Cardinal Pell loses appeal, Australian Catholics react
Australian Catholics were devastated to learn today that the appeal by George Cardinal Pell against his conviction of child sexual abuse was dismissed.
Australia’s highest-ranking prelate has been in prison since March, following his conviction in Victoria’s Magistrate’s Court. He appealed the conviction in June, and since then has been waiting to hear the judge’s verdict, while spending 23 hours a day in solitary confinement and prohibited from saying Mass.
Cardinal Pell’s supporters had been quietly confident that today's’ decision would go in his favour, since his conviction relied on the testimony of a single witness and the defence had identified multiple logistical obstacles which made the alleged offences practically impossible.
The panel of three Supreme Court judges was split in the decision, two to one, with the dissenting Justice Weinberg stating that he has ‘genuine doubt as to the applicant’s guilt.’ Weinberg wrote in his conclusion that:
The prosecution had to prove the applicant’s guilt beyond reasonable doubt. The defence had to prove nothing at all. It did, however, point to a substantial body of evidence that, it submitted, left open at least the ‘reasonable possibility’ that the complainant’s allegations fell short of the standard of proof required for conviction.”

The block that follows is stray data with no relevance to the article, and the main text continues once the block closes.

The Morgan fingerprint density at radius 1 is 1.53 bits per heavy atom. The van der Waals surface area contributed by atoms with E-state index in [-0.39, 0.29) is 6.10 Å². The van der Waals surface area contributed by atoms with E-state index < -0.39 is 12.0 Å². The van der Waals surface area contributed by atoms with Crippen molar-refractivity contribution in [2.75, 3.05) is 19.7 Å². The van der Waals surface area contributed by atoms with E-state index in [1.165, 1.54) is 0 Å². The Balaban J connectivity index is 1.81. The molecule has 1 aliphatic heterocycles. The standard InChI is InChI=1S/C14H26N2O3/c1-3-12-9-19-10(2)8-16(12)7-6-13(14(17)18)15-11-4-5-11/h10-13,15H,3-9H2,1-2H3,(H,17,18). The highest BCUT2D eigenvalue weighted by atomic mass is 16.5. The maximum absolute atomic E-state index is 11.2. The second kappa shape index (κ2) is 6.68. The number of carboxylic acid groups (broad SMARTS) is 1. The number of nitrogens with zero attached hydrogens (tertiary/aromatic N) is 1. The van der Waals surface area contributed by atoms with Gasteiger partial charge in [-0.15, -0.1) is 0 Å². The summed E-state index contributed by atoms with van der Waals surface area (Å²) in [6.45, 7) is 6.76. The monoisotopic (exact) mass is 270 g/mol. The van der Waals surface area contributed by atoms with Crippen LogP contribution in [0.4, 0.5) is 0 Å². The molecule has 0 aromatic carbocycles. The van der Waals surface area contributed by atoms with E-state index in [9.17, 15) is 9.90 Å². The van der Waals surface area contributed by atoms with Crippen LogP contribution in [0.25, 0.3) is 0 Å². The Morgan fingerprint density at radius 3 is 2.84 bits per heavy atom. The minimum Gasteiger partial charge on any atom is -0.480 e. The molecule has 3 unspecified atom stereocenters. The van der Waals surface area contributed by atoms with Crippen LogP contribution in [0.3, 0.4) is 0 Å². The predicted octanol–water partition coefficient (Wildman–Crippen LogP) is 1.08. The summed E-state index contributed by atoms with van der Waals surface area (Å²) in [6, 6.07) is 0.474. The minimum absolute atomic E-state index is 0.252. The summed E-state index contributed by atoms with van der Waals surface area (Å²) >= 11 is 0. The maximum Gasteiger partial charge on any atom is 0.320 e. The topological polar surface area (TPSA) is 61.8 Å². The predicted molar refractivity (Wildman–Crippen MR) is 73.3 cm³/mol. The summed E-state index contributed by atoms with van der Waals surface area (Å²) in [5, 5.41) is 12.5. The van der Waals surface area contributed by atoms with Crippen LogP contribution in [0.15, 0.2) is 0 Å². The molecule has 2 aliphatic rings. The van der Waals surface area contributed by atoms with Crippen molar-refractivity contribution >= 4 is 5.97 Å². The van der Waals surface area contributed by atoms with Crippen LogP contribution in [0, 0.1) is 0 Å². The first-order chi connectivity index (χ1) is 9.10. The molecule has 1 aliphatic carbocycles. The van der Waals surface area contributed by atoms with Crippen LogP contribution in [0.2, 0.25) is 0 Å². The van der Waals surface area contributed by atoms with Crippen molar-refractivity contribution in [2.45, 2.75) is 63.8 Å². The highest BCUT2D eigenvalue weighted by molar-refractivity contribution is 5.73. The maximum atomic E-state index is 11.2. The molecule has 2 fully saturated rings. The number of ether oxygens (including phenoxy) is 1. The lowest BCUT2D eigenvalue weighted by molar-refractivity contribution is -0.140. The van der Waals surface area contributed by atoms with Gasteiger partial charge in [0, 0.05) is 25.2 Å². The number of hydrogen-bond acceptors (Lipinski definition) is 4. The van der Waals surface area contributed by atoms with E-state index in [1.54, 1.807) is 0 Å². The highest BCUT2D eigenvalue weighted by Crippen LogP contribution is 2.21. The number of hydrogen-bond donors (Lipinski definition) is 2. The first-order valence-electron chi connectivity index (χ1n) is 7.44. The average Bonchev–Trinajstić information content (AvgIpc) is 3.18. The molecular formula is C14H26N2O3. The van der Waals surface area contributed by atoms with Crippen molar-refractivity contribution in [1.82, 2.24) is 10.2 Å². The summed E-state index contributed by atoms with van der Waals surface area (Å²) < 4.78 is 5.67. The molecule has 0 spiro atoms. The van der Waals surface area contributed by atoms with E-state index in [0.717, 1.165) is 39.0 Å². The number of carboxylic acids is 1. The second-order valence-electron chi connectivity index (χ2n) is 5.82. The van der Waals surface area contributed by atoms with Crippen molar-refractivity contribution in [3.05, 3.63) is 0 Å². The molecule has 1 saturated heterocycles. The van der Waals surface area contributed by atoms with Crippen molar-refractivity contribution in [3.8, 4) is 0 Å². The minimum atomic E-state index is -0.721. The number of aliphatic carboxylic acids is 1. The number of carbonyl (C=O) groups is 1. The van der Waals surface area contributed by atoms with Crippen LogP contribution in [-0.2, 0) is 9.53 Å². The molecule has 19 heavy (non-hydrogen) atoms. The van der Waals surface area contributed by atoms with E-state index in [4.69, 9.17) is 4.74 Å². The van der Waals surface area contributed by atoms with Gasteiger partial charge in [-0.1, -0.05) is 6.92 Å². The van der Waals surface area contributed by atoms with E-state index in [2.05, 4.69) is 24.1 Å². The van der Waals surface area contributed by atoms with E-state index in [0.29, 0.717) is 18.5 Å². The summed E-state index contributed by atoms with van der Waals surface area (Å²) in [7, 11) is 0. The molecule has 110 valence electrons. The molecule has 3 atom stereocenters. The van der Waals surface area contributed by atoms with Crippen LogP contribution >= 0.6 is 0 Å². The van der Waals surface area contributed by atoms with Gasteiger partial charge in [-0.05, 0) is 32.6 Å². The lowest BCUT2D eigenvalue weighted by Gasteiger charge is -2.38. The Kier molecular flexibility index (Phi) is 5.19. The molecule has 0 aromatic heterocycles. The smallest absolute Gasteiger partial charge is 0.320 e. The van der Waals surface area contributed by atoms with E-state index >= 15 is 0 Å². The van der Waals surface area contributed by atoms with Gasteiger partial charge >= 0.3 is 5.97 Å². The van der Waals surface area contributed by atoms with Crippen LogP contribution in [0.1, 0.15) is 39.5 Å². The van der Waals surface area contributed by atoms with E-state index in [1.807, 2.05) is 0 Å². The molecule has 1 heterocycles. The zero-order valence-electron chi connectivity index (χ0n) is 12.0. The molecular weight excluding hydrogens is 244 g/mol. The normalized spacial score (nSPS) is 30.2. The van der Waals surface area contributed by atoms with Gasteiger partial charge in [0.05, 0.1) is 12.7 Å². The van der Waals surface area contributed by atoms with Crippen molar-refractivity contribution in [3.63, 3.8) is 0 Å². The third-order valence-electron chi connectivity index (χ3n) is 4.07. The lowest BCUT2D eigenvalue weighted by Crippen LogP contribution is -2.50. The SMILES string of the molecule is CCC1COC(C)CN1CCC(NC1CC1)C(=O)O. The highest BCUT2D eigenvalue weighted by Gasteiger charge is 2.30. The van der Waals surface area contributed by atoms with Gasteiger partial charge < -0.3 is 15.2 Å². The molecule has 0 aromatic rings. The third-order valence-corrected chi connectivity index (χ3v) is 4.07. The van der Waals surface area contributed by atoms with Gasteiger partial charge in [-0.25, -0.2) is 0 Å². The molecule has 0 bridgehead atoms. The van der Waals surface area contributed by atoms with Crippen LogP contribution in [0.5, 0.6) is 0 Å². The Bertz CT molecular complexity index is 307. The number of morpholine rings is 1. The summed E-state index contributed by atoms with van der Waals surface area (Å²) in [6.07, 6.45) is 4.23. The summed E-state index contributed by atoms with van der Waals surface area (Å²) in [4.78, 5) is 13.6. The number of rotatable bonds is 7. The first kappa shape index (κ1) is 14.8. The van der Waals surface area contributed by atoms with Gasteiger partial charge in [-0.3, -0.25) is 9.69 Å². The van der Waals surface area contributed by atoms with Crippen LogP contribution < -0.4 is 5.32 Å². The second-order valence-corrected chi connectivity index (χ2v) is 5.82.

Pell's supporters await the verdict outside the courthouse
He concluded that there is "a ‘significant possibility’ that the applicant in this case may not have committed these offences,” and that he “cannot, in good conscience, do other than to maintain [his] dissent."
Cardinal Pell’s legal team now has 28 days in which to lodge a Special Leave Application in the High Court, Australia’s highest court of appeal. However, the High Court judges are under no obligation to accept the application.
The case has been called a ‘witch hunt’ by secular, conservative reporter Andrew Bolt; and former Immigration Minister and self-proclaimed agnostic, Amanda Vanstone, has always upheld the Cardinal’s innocence.
The consistently and unashamedly pro-life Archbishop Anthony Fisher of Sydney released a balanced statement that shows guarded support for the Cardinal:
Cardinal Pell continues to (maintain his innocence) notwithstanding today’s decision. Today’s split decision amongst the judges is consistent with the differing views of the juries in the first and second trials, as well as the divided opinion amongst legal commentators and the general public.”
Some of the Cardinal’s confreres - those who are firmly in the Church of Dialogue camp - are less enthusiastic about his innocence and were careful to weight the bulk of their statements with concern for the victims: this is legitimate of course, but not if it comes at the cost of allowing for an unjust verdict against the man whom they know held the Australian Church together for decades.
Archbishop Coleridge, president of the Australian Catholic Bishops Conference, said that “…the Catholic Bishops of Australia believe all Australians must be equal under the law and accept today’s judgement accordingly.” As if the good Cardinal ever had a hope of being treated equally!